Top tips to gaining a career in the development sector
This article was written by UNICEF Australia Communications Officer, Bohdana Szydlik, and originally appeared on the UNICEF Australia website on December 31, 2013.
It’s the question I get asked at every social event; “so… how did you get that job?” It’s a tricky one to answer because, as you might imagine, there’s no straightforward path so I asked my colleagues at UNICEF Australia to share their tips on gaining a career in the development sector.
Network, Network, Network!
Networking is key according to UNICEF Australia’s communications director Tim O’Connor. Go to UNAA Young Professionals events , join Young UN Women or attend events for not-for-profits in your city. Many organisations offer structured internship programs. Find one in your qualified area and use this to expand your network and experience in the sector. You also need to be prepared to give up your time and see what is involved day to day, discover if you really like the work and how you can add the most value. Small organisations are a great place to start because there is always a broad scope of experience to be gained.
Don’t be shy about contacting people working in the industry to arrange a time to meet and ask for advice. People are generally very generous and happy to provide guidance – but remember, they’re also often very busy!
“It’s not all about volunteering overseas” says Communications manager Kate Moore. Start small in your community by joining your local Girl Guides, holding a monthly craft meet-up or joining your local branch of Amnesty.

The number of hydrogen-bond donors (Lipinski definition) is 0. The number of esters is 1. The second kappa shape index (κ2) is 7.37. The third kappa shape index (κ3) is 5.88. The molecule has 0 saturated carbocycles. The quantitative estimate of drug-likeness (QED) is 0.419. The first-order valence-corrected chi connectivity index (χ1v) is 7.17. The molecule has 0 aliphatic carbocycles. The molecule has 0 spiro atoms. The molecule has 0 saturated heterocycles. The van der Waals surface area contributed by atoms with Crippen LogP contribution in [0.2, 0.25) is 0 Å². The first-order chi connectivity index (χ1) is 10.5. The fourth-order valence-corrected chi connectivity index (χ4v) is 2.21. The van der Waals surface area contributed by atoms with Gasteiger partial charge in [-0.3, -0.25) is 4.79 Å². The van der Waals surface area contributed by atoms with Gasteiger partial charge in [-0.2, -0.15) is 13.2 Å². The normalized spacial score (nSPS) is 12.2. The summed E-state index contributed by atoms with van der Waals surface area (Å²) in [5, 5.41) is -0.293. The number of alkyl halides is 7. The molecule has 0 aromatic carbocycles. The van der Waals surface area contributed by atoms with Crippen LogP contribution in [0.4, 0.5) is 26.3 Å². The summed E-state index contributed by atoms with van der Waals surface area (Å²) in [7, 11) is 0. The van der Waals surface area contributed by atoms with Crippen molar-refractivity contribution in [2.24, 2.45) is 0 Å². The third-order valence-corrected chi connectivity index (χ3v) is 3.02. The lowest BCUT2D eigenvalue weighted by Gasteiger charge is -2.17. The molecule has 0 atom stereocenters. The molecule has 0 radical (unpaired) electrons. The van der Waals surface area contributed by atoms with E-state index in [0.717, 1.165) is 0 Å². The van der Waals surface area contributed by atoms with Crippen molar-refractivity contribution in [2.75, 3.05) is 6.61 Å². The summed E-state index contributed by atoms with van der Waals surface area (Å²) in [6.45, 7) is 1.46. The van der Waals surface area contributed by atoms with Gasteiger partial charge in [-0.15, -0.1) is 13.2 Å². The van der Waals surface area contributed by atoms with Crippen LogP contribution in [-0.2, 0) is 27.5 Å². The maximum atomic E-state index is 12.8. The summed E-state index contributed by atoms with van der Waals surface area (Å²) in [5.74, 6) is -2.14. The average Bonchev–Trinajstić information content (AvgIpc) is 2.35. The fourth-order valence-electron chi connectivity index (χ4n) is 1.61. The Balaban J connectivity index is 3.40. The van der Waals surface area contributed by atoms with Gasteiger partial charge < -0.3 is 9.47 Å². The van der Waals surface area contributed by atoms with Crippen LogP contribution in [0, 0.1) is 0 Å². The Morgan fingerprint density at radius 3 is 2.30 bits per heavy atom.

If you’re craving an international adventure do your research on what is considered good practice to make sure you have a valuable volunteer experience. For example volunteering in an orphanage will not be as beneficial as an Australian Youth Ambassadors for Development (AYAD) or Australian Volunteers for International Development (VIDA) role. AYAD and VIDA roles both give you an opportunity to gain overseas experience in your qualified area.
If you already have strong skills in a relevant area, look at RedR who provide skilled personnel during emergencies or UN Volunteers who deploy volunteers to a range of UN agencies.
Take the jump!
Be flexible and open to adventuring through doors wherever and whenever they open, says advocacy manager Aivee Chew. Some of the most exciting opportunities arise when you least expect it. Try not to have a rigid five year plan – this sector will always throw up new adventures you hadn’t planned for. Start small and navigate to where you want to be.
If you’re looking to be involved in international programs expect to start in an entry level position says UNICEF Australia program manager, Felicity Wever. You can expect the role to start with administration tasks but from there you can develop your skills and knowledge.
Above: UNICEF Australia marketing manager Steph Phillips visits UNICEF projects in Timor-Leste.
Love What You Do
Never stop learning is the advice given by UNICEF Australia’s marketing manager, Steph Phillips. You need to be passionate about what you do and be interested in the cause. The sector is full of wonderful, interesting people so take the time to learn from them.